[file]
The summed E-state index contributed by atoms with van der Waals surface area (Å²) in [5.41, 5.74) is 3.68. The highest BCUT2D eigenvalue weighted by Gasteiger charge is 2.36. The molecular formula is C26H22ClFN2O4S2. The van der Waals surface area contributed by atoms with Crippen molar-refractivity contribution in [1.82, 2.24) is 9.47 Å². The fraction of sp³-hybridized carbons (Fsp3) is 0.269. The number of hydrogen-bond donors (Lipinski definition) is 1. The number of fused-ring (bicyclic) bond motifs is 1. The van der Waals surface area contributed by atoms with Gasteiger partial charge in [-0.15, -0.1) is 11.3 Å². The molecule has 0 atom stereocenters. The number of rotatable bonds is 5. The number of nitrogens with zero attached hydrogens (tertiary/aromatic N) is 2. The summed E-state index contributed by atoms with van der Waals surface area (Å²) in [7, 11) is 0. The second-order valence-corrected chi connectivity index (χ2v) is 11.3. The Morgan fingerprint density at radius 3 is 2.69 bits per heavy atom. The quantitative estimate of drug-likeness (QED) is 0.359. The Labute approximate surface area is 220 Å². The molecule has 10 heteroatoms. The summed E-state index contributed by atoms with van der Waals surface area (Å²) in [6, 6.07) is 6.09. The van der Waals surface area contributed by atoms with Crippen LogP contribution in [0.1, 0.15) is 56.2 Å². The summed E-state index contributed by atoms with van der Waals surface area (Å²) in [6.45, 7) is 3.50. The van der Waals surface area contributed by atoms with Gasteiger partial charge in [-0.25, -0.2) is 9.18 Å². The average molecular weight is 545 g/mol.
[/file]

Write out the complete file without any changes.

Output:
The summed E-state index contributed by atoms with van der Waals surface area (Å²) in [5.41, 5.74) is 3.68. The highest BCUT2D eigenvalue weighted by Gasteiger charge is 2.36. The molecular formula is C26H22ClFN2O4S2. The van der Waals surface area contributed by atoms with Crippen molar-refractivity contribution in [1.82, 2.24) is 9.47 Å². The fraction of sp³-hybridized carbons (Fsp3) is 0.269. The number of hydrogen-bond donors (Lipinski definition) is 1. The number of fused-ring (bicyclic) bond motifs is 1. The van der Waals surface area contributed by atoms with Gasteiger partial charge in [-0.15, -0.1) is 11.3 Å². The molecule has 0 atom stereocenters. The number of rotatable bonds is 5. The number of nitrogens with zero attached hydrogens (tertiary/aromatic N) is 2. The summed E-state index contributed by atoms with van der Waals surface area (Å²) in [7, 11) is 0. The second-order valence-corrected chi connectivity index (χ2v) is 11.3. The Morgan fingerprint density at radius 3 is 2.69 bits per heavy atom. The quantitative estimate of drug-likeness (QED) is 0.359. The Labute approximate surface area is 220 Å². The molecule has 10 heteroatoms. The summed E-state index contributed by atoms with van der Waals surface area (Å²) in [6, 6.07) is 6.09. The van der Waals surface area contributed by atoms with Crippen LogP contribution in [0.1, 0.15) is 56.2 Å². The summed E-state index contributed by atoms with van der Waals surface area (Å²) in [6.45, 7) is 3.50. The van der Waals surface area contributed by atoms with Gasteiger partial charge in [-0.25, -0.2) is 9.18 Å². The average molecular weight is 545 g/mol.